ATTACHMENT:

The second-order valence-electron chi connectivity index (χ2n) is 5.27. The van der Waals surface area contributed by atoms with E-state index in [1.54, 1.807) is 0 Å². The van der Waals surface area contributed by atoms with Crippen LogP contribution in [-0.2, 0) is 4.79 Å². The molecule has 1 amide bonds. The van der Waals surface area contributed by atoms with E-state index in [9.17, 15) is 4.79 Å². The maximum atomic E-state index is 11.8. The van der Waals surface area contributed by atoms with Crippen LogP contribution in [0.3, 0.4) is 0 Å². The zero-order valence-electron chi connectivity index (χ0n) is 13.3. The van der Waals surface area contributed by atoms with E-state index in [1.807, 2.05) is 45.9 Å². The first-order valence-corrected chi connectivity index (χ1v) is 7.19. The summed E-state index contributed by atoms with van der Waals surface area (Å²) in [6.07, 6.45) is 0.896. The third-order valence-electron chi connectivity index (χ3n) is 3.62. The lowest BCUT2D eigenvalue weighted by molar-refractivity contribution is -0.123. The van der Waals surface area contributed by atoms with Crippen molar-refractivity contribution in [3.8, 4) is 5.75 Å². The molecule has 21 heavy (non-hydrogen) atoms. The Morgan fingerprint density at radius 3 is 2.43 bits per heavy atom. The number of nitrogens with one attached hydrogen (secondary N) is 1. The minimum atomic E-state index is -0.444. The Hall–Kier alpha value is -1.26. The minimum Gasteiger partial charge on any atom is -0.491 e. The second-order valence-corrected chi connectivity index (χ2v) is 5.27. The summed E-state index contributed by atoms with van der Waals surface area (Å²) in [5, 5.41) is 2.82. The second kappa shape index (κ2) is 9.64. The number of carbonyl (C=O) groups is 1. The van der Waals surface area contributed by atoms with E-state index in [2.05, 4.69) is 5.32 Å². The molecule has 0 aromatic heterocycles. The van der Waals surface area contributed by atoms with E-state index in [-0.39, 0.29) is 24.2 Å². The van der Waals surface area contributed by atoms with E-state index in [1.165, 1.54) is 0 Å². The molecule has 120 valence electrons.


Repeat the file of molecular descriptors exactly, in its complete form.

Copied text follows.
The second-order valence-electron chi connectivity index (χ2n) is 5.27. The van der Waals surface area contributed by atoms with E-state index in [1.54, 1.807) is 0 Å². The van der Waals surface area contributed by atoms with Crippen LogP contribution in [-0.2, 0) is 4.79 Å². The molecule has 1 amide bonds. The van der Waals surface area contributed by atoms with E-state index in [9.17, 15) is 4.79 Å². The maximum atomic E-state index is 11.8. The van der Waals surface area contributed by atoms with Crippen LogP contribution in [0.3, 0.4) is 0 Å². The zero-order valence-electron chi connectivity index (χ0n) is 13.3. The van der Waals surface area contributed by atoms with E-state index in [1.807, 2.05) is 45.9 Å². The first-order valence-corrected chi connectivity index (χ1v) is 7.19. The summed E-state index contributed by atoms with van der Waals surface area (Å²) in [6.07, 6.45) is 0.896. The third-order valence-electron chi connectivity index (χ3n) is 3.62. The lowest BCUT2D eigenvalue weighted by molar-refractivity contribution is -0.123. The van der Waals surface area contributed by atoms with Crippen molar-refractivity contribution in [3.8, 4) is 5.75 Å². The molecule has 21 heavy (non-hydrogen) atoms. The Morgan fingerprint density at radius 3 is 2.43 bits per heavy atom. The number of nitrogens with one attached hydrogen (secondary N) is 1. The minimum atomic E-state index is -0.444. The Hall–Kier alpha value is -1.26. The minimum Gasteiger partial charge on any atom is -0.491 e. The second-order valence-corrected chi connectivity index (χ2v) is 5.27. The summed E-state index contributed by atoms with van der Waals surface area (Å²) in [5, 5.41) is 2.82. The second kappa shape index (κ2) is 9.64. The number of carbonyl (C=O) groups is 1. The van der Waals surface area contributed by atoms with E-state index in [2.05, 4.69) is 5.32 Å². The molecule has 0 aromatic heterocycles. The van der Waals surface area contributed by atoms with E-state index in [-0.39, 0.29) is 24.2 Å². The van der Waals surface area contributed by atoms with E-state index in [1.165, 1.54) is 0 Å². The molecule has 120 valence electrons.